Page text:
Sensor Development

In a collaboration with IBM, and funded by an NSF Instrumentation for Materials Research–Major Instrumentation Projects (IMR-MIP) grant, the Moler group has developed 3 next generation SQUID microscope sensors.

Scanning SQUID susceptometers with sub-micron spatial resolution

The first, shown below, is a scanning SQUID susceptometer. Our susceptometers have a shielded gradiometric geometry with on-chip field coils. This design enables simultaneous local measurement of magnetic flux and magnetic susceptibility.

a) Schematic, b) Layout of the entire sensor chip, c) 3D rendering of the pickup loop/field coil region, and d) Calculated sensitivity profile of the sensor.

A description of first results from this sensor have appeared in J.R. Kirtley et al., “Scanning SQUID susceptometers with sub-micron spatial resolution”, Rev. Sci. Instrum. 87, 093702 (2016).

Scanning SQUID susceptometers with dispersive readout

The Moler group, in collaboration with Hendrik Bluhm’s group at RWTH Aachen in Germany and IBM, has developed a new kind of scanning SQUID susceptometer, which senses magnetic fields through changes in the resonance frequency of the device.

a) Schematic, b) Full layout of the sensor, c) Layout of the pickup loop/field coil region, and d) Resonant frequency vs. applied flux for one such device.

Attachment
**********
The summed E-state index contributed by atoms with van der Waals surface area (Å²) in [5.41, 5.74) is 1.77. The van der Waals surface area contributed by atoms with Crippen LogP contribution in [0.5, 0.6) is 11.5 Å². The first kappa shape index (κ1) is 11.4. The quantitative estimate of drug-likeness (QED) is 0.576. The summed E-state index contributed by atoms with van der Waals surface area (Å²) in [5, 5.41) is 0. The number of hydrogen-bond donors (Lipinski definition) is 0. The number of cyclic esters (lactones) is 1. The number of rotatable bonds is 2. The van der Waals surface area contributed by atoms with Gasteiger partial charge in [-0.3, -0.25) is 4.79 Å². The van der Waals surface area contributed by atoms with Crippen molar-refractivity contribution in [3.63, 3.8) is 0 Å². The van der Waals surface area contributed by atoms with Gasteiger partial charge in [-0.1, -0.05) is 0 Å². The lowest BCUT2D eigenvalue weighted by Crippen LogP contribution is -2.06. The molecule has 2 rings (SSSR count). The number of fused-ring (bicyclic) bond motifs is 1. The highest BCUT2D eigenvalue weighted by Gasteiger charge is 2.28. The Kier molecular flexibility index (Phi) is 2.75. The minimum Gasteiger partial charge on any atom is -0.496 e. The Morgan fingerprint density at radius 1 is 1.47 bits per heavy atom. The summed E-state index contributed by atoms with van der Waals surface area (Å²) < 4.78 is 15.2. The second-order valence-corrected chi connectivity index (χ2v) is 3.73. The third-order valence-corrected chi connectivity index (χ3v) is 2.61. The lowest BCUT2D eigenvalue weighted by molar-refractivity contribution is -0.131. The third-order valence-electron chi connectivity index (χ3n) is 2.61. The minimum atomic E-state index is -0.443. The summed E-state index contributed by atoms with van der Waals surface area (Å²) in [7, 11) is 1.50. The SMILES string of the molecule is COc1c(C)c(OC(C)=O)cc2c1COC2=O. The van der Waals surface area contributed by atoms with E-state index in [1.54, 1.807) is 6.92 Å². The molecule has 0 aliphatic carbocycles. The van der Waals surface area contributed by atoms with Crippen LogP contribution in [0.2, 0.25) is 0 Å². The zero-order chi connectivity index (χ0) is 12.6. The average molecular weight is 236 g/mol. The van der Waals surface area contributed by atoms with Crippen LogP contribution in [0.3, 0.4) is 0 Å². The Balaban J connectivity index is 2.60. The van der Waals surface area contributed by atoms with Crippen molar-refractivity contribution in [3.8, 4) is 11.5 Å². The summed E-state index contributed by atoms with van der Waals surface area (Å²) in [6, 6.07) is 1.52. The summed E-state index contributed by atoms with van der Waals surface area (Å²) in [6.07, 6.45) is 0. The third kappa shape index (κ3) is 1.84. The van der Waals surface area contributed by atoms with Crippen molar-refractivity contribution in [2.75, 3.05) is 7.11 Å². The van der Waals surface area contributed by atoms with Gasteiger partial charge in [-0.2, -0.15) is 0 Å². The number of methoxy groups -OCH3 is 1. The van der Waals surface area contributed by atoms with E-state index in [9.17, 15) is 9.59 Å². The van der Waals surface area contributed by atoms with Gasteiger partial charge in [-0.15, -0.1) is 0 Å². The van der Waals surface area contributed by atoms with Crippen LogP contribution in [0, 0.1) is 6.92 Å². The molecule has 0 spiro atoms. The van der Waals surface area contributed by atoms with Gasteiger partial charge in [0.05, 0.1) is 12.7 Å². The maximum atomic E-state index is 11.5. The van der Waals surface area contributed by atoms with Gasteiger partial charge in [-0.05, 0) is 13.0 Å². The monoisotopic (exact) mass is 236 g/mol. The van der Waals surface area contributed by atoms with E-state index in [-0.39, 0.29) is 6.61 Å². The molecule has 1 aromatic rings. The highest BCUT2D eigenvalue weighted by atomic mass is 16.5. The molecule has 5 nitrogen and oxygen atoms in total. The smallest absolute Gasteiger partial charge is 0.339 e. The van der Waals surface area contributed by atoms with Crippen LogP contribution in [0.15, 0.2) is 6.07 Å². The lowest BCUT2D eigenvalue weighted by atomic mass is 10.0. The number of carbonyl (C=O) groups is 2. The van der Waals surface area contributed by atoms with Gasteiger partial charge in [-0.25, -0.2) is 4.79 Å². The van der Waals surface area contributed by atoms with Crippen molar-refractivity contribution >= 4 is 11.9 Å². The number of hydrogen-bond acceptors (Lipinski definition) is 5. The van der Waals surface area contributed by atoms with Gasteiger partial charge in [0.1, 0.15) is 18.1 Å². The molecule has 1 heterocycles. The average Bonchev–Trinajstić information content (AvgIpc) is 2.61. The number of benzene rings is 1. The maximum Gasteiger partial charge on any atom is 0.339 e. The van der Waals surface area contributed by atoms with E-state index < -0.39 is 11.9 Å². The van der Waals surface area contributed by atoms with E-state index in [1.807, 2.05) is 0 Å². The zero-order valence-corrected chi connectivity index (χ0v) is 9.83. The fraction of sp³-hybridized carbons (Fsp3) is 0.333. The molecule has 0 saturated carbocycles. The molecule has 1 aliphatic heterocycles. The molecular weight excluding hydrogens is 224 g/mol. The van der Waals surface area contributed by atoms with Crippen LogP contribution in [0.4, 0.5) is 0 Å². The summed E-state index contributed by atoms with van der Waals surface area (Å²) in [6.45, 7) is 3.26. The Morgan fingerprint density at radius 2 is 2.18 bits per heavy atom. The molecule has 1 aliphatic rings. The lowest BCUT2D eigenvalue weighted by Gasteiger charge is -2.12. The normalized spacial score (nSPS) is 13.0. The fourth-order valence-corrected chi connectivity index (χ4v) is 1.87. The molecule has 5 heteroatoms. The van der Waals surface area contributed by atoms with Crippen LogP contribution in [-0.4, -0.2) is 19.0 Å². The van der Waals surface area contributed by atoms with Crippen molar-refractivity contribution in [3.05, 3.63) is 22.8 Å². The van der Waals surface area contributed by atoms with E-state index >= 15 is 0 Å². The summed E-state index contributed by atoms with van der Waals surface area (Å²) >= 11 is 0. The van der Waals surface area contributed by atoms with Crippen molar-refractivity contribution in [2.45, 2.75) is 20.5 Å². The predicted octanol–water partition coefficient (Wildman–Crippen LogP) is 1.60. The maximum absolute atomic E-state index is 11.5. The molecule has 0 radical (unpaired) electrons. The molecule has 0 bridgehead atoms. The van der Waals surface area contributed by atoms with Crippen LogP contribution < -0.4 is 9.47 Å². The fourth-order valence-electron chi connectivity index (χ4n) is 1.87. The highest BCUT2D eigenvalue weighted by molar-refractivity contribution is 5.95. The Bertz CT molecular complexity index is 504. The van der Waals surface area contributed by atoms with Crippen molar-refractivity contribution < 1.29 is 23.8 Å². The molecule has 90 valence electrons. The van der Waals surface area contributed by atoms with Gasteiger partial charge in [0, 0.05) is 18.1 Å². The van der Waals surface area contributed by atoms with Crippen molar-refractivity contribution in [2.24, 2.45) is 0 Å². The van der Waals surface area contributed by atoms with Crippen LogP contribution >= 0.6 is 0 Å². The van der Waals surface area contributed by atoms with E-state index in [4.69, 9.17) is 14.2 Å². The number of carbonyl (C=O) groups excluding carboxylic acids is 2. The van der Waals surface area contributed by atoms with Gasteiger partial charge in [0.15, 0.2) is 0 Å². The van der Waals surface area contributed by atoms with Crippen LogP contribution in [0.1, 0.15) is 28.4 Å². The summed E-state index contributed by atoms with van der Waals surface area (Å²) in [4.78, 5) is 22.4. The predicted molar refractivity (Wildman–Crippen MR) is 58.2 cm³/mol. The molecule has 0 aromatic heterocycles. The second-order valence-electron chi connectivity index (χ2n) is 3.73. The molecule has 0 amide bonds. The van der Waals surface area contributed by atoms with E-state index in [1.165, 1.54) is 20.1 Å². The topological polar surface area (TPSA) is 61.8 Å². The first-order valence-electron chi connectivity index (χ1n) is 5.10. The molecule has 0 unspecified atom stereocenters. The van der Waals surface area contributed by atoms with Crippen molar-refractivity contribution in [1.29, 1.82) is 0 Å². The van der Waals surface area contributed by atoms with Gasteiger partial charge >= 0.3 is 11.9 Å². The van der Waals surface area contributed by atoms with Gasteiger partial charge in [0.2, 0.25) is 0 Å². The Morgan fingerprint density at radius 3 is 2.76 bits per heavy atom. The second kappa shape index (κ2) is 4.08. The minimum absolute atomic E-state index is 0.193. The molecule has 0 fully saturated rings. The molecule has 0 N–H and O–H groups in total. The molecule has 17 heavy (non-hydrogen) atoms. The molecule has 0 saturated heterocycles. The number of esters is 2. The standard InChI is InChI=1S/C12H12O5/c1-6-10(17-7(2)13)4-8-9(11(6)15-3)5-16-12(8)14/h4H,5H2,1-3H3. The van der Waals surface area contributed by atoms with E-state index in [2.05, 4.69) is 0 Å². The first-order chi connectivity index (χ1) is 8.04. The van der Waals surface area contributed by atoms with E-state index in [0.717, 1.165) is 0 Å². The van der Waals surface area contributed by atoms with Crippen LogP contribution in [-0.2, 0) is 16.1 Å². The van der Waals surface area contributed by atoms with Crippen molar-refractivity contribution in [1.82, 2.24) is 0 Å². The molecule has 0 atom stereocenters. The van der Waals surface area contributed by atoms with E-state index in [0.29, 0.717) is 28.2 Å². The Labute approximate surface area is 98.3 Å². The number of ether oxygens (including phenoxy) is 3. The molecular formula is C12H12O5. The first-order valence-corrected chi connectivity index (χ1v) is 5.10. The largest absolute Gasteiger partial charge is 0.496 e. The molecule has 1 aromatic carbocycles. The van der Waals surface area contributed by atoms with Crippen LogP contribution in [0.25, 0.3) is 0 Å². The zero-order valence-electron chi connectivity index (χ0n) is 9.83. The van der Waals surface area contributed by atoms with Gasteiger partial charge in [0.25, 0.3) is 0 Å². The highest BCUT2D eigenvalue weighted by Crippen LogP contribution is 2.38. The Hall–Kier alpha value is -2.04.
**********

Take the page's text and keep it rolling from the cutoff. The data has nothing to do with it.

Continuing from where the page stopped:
First results from these sensors haveappeared in F. Fouroughi et al., “A micro-SQUID with dispersive readout for magnetic scanning microscopy”, Appl. Phys. Lett.112, 252601 (2018)

Scanning SQUID samplers

In collaboration with IBM we have also developed scanning SQUID samplers, capable of measuring periodic magnetic signals on micron length-scales with demonstrated 40 ps time resolution.

a) Schematic b) Full chip layout, c) Layout of the active region of the sensor, d) Simulation of the ultimate time resolution of this sensor.

First results from this sensor have been published in Zheng Cui et al., “Scanning SQUID sampler with 40-ps time resolution”, Rev. Sci. Instrum. 88, 085106 (2017).

The Moler group SQUID sensors have been used to measure the vibrations between sample and sensor in a SQUID microscope. This work was published in Daniel Schiessl et al., “Determining the vibrations between sensor and sample in SQUID microscopy”, Appl. Phys. Lett. 109, 232601 (2016).